The majority of devices that we use today, will use the Von Neumann Architecture to run the Fetch Decode Execute Cycle that allows the processor to run instructions. The Von Neumann Architecture is often referred to as the Stored Program Concept – what this means is that both the instructions and the data are stored in the same format… binary!
Each instruction is given a unique bit pattern that matches the instruction, so if the instruction ADD had a bit pattern of 1010, the full instruction 10100001 could be decoded into ADD (1010) 1 (0001).
Each processor type has its own set of these instructions called an instruction set and it if for this reason that once you have compiled a program to an executable file, it can only run on the platform that you compiled it for.
In the Von Neumann Architecture, a set of special memory locations are used to fetch, decode, and execute instructions. These are known as registers – each register has a specific purpose within the cycle.
- PC (Program Counter)
- Holds the address of the next instruction to be processed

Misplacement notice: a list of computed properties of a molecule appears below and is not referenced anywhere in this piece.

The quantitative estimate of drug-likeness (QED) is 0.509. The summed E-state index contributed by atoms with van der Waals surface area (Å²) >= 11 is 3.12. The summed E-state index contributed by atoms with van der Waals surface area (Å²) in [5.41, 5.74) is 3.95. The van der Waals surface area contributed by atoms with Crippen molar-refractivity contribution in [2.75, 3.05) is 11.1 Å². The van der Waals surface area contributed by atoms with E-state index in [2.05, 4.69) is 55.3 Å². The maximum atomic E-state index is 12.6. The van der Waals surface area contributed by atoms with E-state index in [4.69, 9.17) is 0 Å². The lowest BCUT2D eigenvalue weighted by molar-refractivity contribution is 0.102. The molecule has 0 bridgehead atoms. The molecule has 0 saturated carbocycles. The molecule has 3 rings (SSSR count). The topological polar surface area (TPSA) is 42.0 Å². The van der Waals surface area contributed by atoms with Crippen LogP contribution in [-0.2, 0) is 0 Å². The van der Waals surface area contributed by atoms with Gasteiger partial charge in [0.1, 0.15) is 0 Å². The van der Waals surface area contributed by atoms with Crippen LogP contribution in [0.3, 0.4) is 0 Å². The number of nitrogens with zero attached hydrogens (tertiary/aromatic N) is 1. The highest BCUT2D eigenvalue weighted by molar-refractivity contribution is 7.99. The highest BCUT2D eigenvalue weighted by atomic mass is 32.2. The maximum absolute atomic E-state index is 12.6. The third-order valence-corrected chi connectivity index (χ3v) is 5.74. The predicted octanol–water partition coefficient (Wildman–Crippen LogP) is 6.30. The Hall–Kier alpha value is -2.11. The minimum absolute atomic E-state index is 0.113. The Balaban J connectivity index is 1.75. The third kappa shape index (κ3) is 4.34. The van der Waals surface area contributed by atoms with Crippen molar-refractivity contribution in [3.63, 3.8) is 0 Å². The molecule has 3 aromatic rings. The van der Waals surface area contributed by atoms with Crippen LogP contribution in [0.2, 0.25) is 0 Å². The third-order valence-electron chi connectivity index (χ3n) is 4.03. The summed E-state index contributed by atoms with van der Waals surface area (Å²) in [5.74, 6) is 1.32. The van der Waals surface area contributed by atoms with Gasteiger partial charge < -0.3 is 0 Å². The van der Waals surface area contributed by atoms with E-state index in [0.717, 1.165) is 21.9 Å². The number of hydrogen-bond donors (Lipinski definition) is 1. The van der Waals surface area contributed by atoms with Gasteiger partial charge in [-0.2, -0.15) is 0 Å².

- This is passed to the MAR
- MAR (Memory Address Register)
- Holds the address of the instruction to be processed
- MDR (Memory Data Register – aka Memory Buffer Register)
- Initially holds the instruction found at the address in the MAR
- Then later, is used to store any data (operand) needed for the instruction
- CIR (Current Instruction Register)
- Holds the instruction (opcode) currently being processed
- Holds the outcome of the instruction
- Can act like a running total in a calculator as more instructions are processed
Sign in with your A Level Account for more in-depth information including why pipelining makes a processor more efficient, and how to compare the Von Neumann Architecture to the Harvard Architecture.
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